4. THOU SHALL PAY POC AN EQUITABLE WAGE TO EDUCATE YOU ON RACIAL, ETHNIC, AND CULTURAL ISSUES.
First, consider what you would pay a white male who has the same level of expertise as your invited speaker, consultant, coach, or educator (very few will have the same level of expertise), and then add a 10% hardship fee or reparations tax.
5. THOU SHALL INTENTIONALLY SEEK AT LEAST ONE AREA IN YOUR LIFE WHERE YOU ARE CHOOSING TO SUBMIT TO THE LEADERSHIP OF A PERSON OF COLOR.
Again, this action is rare. It can go a very long way towards bringing about unity and understanding, healing, and education. Quite frankly, taking this action with a pure heart will make the learner an overall better human being. This is the stuff that shapes our character.
6. THOU SHALL NOT USE PEOPLE OF COLOR OR THEIR CHILDREN AS PERSONAL PROJECTS TO EASE A GUILTY CONSCIENCE, OR MAKE YOU FEEL BETTER ABOUT YOURSELF.
Charity work does not automatically equal justice work. Charity addresses symptoms. Justice confronts systems. Compassion and empathy are the calls of the first; while a deeper, uncompromising and sacrificial love is the posture of the second. As an act of justice, consistently support the work, churches, nonprofits, and organizations that are led by people of color.
7. THOU SHALL EDUCATE ONESELF BY READING WELL AND BROADLY.
Review the second commandment, and support books that are written by people of color.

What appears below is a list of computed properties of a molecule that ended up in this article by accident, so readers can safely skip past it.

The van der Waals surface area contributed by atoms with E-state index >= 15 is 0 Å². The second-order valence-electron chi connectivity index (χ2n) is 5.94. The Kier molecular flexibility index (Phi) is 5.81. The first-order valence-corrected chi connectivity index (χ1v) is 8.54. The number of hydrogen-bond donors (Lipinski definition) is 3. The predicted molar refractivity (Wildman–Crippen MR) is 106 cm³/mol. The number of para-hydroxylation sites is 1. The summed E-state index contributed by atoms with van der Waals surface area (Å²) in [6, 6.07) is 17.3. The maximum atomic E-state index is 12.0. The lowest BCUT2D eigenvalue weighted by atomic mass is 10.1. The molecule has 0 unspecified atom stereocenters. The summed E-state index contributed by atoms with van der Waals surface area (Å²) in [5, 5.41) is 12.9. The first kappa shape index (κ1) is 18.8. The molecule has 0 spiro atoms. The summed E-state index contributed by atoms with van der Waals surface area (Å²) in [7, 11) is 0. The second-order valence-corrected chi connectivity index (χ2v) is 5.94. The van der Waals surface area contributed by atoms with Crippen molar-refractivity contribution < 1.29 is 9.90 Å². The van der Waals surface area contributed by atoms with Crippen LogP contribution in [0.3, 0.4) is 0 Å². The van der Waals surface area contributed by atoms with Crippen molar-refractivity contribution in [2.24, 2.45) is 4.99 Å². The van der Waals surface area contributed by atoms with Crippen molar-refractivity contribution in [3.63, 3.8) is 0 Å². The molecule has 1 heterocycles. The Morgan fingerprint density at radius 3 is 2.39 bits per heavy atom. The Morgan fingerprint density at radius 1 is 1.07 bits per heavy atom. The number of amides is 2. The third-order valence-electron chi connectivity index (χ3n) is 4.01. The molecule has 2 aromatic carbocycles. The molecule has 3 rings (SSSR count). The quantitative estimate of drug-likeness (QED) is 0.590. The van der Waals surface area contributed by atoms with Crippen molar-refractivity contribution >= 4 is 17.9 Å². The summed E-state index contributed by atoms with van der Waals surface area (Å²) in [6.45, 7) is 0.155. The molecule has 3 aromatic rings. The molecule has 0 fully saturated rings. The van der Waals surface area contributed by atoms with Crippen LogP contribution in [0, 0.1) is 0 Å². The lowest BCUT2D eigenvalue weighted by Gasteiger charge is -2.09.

8. THOU SHALL NOT INVOKE EXPERT STATUS IN RACIAL RELATIONS BECAUSE OF ONE’S INTERRACIAL MARRIAGE, ADOPTED MINORITY CHILD, BLACK FRIEND FROM COLLEGE, OR BLACK BFF THAT SITS NEXT TO YOUR CUBICLE AT WORK.
Be an ally, not an expert. Seeking expert status centers conversations around whiteness, and therefore, perpetuates the power dynamics that feed racial sin in America. When asked, humbly share your personal experience and what you are learning, then always be ready to recommend or introduce a POC into the conversation or space. Ask questions and listen more than you make statements.
9. THOU SHALL INSIST THAT 20% OF THE HIRING CANDIDATE POOL INCLUDES QUALIFIED PEOPLE OF COLOR AND INSIST THAT THE FINAL SELECTIONS INCLUDE A PERSON OF COLOR.
Resumes and networks (rarely in that order) get people to the interview table. By the time candidates are interviewed, nearly everyone is qualified. The interview is set-up for the simple purpose of confirming the candidate’s credentials, but mostly it determines whether people in the industry want to work with the candidate. Therefore, if the leaders in your workspace are consistently deciding that they do not want to work with a diverse team, then you should consistently ask the question, “Why not?” Call people to account for their bad behavior.
10. THOU SHALL REQUIRE CULTURAL COMPETENCY AS A PROFESSIONAL AND PERSONAL DEVELOPMENT REQUIREMENT.
Be better, then do better.
What have you learned on this journey towards cultural competence and understanding?
Hi I’m Natasha Sistrunk Robinson. I’m a leader, student, writer, speaker, mentor, and coach. I love to eat, go places, and spend time with family and friends. I also love reading, dancing, and just having an overall good time. I like sunshine and warm weather, being inside verses outside.
This blog is where I write.
Well, I’m back! I never left actually, but I have not been consistent to this blogging life.